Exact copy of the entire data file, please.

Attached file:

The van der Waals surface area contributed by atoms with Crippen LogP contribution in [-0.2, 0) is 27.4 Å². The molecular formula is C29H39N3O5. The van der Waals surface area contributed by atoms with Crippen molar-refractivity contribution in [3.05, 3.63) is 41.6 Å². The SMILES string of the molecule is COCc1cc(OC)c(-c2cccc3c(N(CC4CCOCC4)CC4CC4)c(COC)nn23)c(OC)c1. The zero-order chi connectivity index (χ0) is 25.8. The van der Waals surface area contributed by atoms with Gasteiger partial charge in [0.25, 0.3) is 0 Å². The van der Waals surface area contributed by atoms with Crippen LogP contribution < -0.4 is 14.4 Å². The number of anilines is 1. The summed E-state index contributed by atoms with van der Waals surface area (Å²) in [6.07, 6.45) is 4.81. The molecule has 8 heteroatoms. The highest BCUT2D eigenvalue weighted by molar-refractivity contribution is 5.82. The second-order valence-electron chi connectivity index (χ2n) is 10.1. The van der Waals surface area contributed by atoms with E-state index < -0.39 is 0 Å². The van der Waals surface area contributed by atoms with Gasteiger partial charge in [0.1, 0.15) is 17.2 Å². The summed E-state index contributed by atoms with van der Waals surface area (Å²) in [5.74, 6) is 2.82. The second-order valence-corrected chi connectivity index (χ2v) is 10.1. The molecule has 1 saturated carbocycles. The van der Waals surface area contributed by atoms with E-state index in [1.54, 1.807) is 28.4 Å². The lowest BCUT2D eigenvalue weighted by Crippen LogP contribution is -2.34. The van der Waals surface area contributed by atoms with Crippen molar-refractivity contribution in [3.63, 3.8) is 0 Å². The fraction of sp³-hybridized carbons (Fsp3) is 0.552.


The van der Waals surface area contributed by atoms with Crippen LogP contribution in [-0.2, 0) is 27.4 Å². The molecular formula is C29H39N3O5. The van der Waals surface area contributed by atoms with Crippen molar-refractivity contribution in [3.05, 3.63) is 41.6 Å². The SMILES string of the molecule is COCc1cc(OC)c(-c2cccc3c(N(CC4CCOCC4)CC4CC4)c(COC)nn23)c(OC)c1. The zero-order chi connectivity index (χ0) is 25.8. The van der Waals surface area contributed by atoms with Gasteiger partial charge in [0.25, 0.3) is 0 Å². The van der Waals surface area contributed by atoms with Crippen LogP contribution < -0.4 is 14.4 Å². The number of anilines is 1. The summed E-state index contributed by atoms with van der Waals surface area (Å²) in [6.07, 6.45) is 4.81. The molecule has 8 heteroatoms. The highest BCUT2D eigenvalue weighted by molar-refractivity contribution is 5.82. The second-order valence-electron chi connectivity index (χ2n) is 10.1. The van der Waals surface area contributed by atoms with E-state index < -0.39 is 0 Å². The van der Waals surface area contributed by atoms with Gasteiger partial charge in [0.1, 0.15) is 17.2 Å². The summed E-state index contributed by atoms with van der Waals surface area (Å²) in [5.74, 6) is 2.82. The second-order valence-corrected chi connectivity index (χ2v) is 10.1. The molecule has 1 saturated carbocycles. The van der Waals surface area contributed by atoms with E-state index in [1.54, 1.807) is 28.4 Å². The lowest BCUT2D eigenvalue weighted by Crippen LogP contribution is -2.34. The van der Waals surface area contributed by atoms with Crippen molar-refractivity contribution in [3.63, 3.8) is 0 Å². The fraction of sp³-hybridized carbons (Fsp3) is 0.552.